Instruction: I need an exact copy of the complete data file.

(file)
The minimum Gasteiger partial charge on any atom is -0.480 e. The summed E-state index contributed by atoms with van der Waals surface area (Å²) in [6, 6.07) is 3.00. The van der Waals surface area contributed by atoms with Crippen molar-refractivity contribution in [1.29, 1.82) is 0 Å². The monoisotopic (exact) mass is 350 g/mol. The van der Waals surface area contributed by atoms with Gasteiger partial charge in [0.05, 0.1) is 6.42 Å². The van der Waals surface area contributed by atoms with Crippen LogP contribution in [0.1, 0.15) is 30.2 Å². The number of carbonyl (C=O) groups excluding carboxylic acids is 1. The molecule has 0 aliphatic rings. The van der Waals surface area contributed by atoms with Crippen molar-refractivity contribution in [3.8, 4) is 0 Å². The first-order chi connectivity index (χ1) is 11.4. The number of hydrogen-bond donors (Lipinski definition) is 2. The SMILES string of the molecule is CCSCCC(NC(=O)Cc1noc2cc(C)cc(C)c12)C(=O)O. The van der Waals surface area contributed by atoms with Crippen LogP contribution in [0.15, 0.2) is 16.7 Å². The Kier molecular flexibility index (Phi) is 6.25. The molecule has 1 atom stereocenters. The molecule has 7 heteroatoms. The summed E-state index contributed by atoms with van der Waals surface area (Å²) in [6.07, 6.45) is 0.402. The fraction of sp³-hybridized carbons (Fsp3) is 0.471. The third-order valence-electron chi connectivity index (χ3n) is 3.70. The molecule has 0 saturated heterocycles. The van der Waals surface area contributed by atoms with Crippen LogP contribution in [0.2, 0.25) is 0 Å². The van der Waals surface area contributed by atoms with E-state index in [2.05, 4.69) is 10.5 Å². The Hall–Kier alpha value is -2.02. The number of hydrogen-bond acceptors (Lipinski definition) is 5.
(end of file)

The minimum Gasteiger partial charge on any atom is -0.480 e. The summed E-state index contributed by atoms with van der Waals surface area (Å²) in [6, 6.07) is 3.00. The van der Waals surface area contributed by atoms with Crippen molar-refractivity contribution in [1.29, 1.82) is 0 Å². The monoisotopic (exact) mass is 350 g/mol. The van der Waals surface area contributed by atoms with Gasteiger partial charge in [0.05, 0.1) is 6.42 Å². The van der Waals surface area contributed by atoms with Crippen LogP contribution in [0.1, 0.15) is 30.2 Å². The number of carbonyl (C=O) groups excluding carboxylic acids is 1. The molecule has 0 aliphatic rings. The van der Waals surface area contributed by atoms with Crippen molar-refractivity contribution in [3.8, 4) is 0 Å². The first-order chi connectivity index (χ1) is 11.4. The number of hydrogen-bond donors (Lipinski definition) is 2. The SMILES string of the molecule is CCSCCC(NC(=O)Cc1noc2cc(C)cc(C)c12)C(=O)O. The van der Waals surface area contributed by atoms with Crippen LogP contribution in [0.15, 0.2) is 16.7 Å². The Kier molecular flexibility index (Phi) is 6.25. The molecule has 1 atom stereocenters. The molecule has 7 heteroatoms. The summed E-state index contributed by atoms with van der Waals surface area (Å²) in [6.07, 6.45) is 0.402. The fraction of sp³-hybridized carbons (Fsp3) is 0.471. The third-order valence-electron chi connectivity index (χ3n) is 3.70. The molecule has 0 saturated heterocycles. The van der Waals surface area contributed by atoms with Crippen LogP contribution in [0.2, 0.25) is 0 Å². The van der Waals surface area contributed by atoms with E-state index in [2.05, 4.69) is 10.5 Å². The Hall–Kier alpha value is -2.02. The number of hydrogen-bond acceptors (Lipinski definition) is 5.